Forklifts are among the most useful vehicles in any industrial workplace. However, to prevent life-threatening accidents, trained and experienced operators must use them with utmost caution.
OSHA statistics indicate that there are roughly 85 forklift fatalities and 34,900 serious injuries each year Most of these accidents involve people being run over or hit by a forklift, particularly when the forklift truck is reversing and the operator did not see them. Accidents linked to forklifts are often the result of a lack of training and inadequate supervision.
Forklifts have specific traits that make them difficult to handle, making proper training a prerequisite for operating them in a workplace.
- They are extremely heavy. A forklift can weigh up to 9,000 pounds or triple the weight of an average car.
- They are faster than you think. Forklifts can run up to 18 mph.
- They are not well-balanced. Forklifts are designed to be heavier in the rear to compensate for the hefty load being placed in the front. This uneven weight distribution can make forklifts tough to handle.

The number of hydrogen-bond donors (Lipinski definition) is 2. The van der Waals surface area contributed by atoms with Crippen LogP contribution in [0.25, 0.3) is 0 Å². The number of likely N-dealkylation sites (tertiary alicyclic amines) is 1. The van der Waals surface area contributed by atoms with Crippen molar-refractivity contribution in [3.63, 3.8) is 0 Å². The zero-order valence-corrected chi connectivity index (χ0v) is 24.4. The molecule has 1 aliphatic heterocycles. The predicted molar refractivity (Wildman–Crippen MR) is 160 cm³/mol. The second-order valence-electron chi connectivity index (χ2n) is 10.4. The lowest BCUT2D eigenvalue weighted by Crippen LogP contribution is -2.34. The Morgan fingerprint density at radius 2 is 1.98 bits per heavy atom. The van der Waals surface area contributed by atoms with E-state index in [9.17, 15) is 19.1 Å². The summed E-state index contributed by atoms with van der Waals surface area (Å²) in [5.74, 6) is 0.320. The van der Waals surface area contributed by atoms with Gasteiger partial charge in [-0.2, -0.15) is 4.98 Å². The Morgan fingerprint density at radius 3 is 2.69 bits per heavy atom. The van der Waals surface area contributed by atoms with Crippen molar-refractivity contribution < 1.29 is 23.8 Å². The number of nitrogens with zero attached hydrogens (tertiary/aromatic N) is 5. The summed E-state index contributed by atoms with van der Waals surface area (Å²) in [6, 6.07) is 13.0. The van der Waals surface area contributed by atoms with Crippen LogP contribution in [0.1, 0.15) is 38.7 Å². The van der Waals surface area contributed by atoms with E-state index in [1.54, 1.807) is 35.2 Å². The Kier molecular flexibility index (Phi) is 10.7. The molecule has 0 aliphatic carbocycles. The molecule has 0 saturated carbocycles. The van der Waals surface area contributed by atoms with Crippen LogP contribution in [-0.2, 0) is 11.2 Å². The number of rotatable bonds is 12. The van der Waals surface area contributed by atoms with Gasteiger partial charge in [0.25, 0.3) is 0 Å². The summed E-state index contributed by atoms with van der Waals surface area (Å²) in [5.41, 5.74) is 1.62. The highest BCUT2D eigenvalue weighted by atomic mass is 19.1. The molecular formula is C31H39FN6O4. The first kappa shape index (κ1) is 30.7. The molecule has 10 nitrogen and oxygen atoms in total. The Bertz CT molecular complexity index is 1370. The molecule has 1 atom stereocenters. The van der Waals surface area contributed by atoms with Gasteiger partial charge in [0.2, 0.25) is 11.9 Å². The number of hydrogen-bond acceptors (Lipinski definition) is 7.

- They are harder to stop. Unlike cars, forklifts only have brakes on their front wheels.
- They are rear-wheel drive. This makes the rear end to swing outwards, especially when making tight turns; this can increase the chances of the truck to tip over.
- They have poor sightlines. The loads are carried in the front of forklifts and can often block the view of the operator.
If you have a forklift truck or hire, rent a forklift, or borrow one, you need to make sure that your equipment is working properly and is safe for use. Workplace safety laws require that employers maintain their vehicles safe so that they can serve their intended purpose for your operations.
Forklift operators must be familiar with the vehicle they are operating. They should receive proper instruction and training on how to drive the vehicle safely before they use them in a workplace setting.
To further increase the level of competency of forklift operators, employers are encouraged to do the following:
- Provide formal and practical training to the operators. For your training materials, try using a combination of lecture, software training, videos, demonstrations, and practical exercises.
- Certify the operators who have received proper training. Conduct refresher training if necessary and evaluate every operator (at least once every three years).
- Supervisors should evaluate the performance of the operators to make sure they are competent enough to operate an industrial truck before deploying them to the site.
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